‘Stop!’ Romane screamed out of the blue, ‘Bloody hell, just stop already!’
She used the backside of her hand to wipe her tears and yelled towards the ceiling: ‘Why are you doing this to me? Are you enjoying yourself? Do you like torturing people by using their own emotions against them? Do you enjoy playing God, is that it? Answer me, you coward!’
Romane kept staring at the ceiling, waiting for an answer, which she didn’t receive. The room remained dead silent.
‘Oh yeah, sure,’ the young woman sneered, ‘just portray me as another hysterical woman that can’t tell reality from fantasy. You’re honestly such a cliché, mate! Just bloody say something! Tell me why you’ve put me in this situation, what I’m doing here, how I get out of here, where my husband and child are!’
Despite Romane’s aggressive pleas, an unnerving silence filled the room. She sighed.
‘You’re really not going to tell me anything, huh? Should I just stay here and sit on my arse doing nothing, never knowing what the hell is going on? I’m sure your readers will love that! Why don’t you write some more about the dualism of light and darkness. It’s not like hundreds of other writers have done so already. Another cliché. You’re not just a sexist and a sadist, but on top of that you’re also an embarrassingly talentless author. You can’t even get this story going. I mean, what have you accomplished so far besides tormenting me for no apparent reason?’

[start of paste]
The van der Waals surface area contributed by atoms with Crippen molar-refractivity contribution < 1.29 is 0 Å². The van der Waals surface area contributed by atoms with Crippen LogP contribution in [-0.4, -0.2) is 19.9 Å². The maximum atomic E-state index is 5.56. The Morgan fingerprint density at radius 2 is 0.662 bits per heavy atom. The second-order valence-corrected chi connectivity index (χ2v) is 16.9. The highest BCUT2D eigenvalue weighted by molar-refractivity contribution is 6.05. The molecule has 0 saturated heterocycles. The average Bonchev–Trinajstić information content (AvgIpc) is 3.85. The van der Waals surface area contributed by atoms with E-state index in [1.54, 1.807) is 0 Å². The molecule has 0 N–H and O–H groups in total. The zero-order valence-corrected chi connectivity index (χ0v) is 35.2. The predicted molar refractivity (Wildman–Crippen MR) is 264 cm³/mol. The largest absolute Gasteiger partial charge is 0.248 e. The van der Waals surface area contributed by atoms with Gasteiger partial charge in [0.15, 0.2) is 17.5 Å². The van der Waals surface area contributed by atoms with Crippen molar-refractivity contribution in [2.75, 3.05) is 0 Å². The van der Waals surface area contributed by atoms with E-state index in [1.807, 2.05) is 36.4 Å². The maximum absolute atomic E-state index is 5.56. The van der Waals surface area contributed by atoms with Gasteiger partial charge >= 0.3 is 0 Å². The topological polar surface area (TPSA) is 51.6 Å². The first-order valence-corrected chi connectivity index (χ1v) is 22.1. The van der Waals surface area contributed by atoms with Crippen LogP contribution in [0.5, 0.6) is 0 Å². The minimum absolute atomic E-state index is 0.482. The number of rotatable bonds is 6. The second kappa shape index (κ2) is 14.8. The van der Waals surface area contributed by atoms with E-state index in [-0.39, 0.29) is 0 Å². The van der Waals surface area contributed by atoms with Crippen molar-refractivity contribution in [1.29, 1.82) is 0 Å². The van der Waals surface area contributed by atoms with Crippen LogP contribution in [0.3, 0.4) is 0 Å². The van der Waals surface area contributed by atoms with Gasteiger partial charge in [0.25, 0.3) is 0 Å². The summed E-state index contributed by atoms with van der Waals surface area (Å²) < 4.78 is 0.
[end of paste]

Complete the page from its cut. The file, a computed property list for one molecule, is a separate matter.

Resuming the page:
Not long after Romane had spoken those last words, she heard somebody unlock the door of her room. Fear overwhelmed her. She had never seen that door open before. Did it mean that at last something good was about to happen? That her release was near? Or should she expect even more misery? The young woman stood up straight and tried to prepare for whatever it was that damn writer had in store for her this time. Once the door was open, Romane saw a corpulent woman clothed in blue standing in the doorway, giving Romane a stern look.
‘De Sutter,’ the unknown woman said, ‘come with me.’
Shit, Romane thought, how did she know her surname? What else did that woman know about her? And where did she want to take her? Determined, Romane stood firm and ignored the stranger’s instructions.
‘Where is my baby?’ Romane asked seemingly calm and collected.
The unknown woman let out an exasperated smile and rolled her eyes.
‘Yeah, we’re not playing that game again,’ she answered impatiently, ‘Come with me, somebody’s waiting for you.’
What did she mean ‘again’? What in heaven’s name was that woman talking about? Romane had never seen her before.
‘Who?’ Romane replied, which was met with an indifferent yet questioning look from the stranger in blue. ‘Who’s waiting for me?’ Romane clarified the question.